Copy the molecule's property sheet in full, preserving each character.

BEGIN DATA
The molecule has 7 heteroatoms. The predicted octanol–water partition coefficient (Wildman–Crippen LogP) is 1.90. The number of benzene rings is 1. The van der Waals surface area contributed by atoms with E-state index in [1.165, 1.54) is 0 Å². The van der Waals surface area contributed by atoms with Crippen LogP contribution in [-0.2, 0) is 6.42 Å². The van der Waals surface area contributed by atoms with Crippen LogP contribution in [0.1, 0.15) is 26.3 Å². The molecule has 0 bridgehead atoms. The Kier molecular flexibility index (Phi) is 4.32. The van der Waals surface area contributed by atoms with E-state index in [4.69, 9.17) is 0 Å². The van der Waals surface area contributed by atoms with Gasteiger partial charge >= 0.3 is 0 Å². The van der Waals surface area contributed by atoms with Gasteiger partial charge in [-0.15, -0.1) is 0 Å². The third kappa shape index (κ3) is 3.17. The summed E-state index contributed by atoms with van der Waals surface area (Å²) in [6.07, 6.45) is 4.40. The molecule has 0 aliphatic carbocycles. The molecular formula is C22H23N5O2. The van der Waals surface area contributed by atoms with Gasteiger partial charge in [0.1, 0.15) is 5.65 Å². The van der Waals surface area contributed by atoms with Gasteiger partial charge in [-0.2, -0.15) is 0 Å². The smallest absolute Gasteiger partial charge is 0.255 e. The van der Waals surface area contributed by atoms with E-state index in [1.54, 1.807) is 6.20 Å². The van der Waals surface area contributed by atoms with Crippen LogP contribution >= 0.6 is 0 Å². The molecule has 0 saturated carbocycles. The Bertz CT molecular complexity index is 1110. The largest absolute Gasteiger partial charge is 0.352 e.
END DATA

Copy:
The molecule has 7 heteroatoms. The predicted octanol–water partition coefficient (Wildman–Crippen LogP) is 1.90. The number of benzene rings is 1. The van der Waals surface area contributed by atoms with E-state index in [1.165, 1.54) is 0 Å². The van der Waals surface area contributed by atoms with Crippen LogP contribution in [-0.2, 0) is 6.42 Å². The van der Waals surface area contributed by atoms with Crippen LogP contribution in [0.1, 0.15) is 26.3 Å². The molecule has 0 bridgehead atoms. The Kier molecular flexibility index (Phi) is 4.32. The van der Waals surface area contributed by atoms with E-state index in [4.69, 9.17) is 0 Å². The van der Waals surface area contributed by atoms with Gasteiger partial charge >= 0.3 is 0 Å². The van der Waals surface area contributed by atoms with Gasteiger partial charge in [-0.15, -0.1) is 0 Å². The third kappa shape index (κ3) is 3.17. The summed E-state index contributed by atoms with van der Waals surface area (Å²) in [6.07, 6.45) is 4.40. The molecule has 0 aliphatic carbocycles. The molecular formula is C22H23N5O2. The van der Waals surface area contributed by atoms with Gasteiger partial charge in [0.1, 0.15) is 5.65 Å². The van der Waals surface area contributed by atoms with Gasteiger partial charge in [-0.2, -0.15) is 0 Å². The smallest absolute Gasteiger partial charge is 0.255 e. The van der Waals surface area contributed by atoms with E-state index in [1.54, 1.807) is 6.20 Å². The van der Waals surface area contributed by atoms with Crippen LogP contribution >= 0.6 is 0 Å². The molecule has 0 saturated carbocycles. The Bertz CT molecular complexity index is 1110. The largest absolute Gasteiger partial charge is 0.352 e.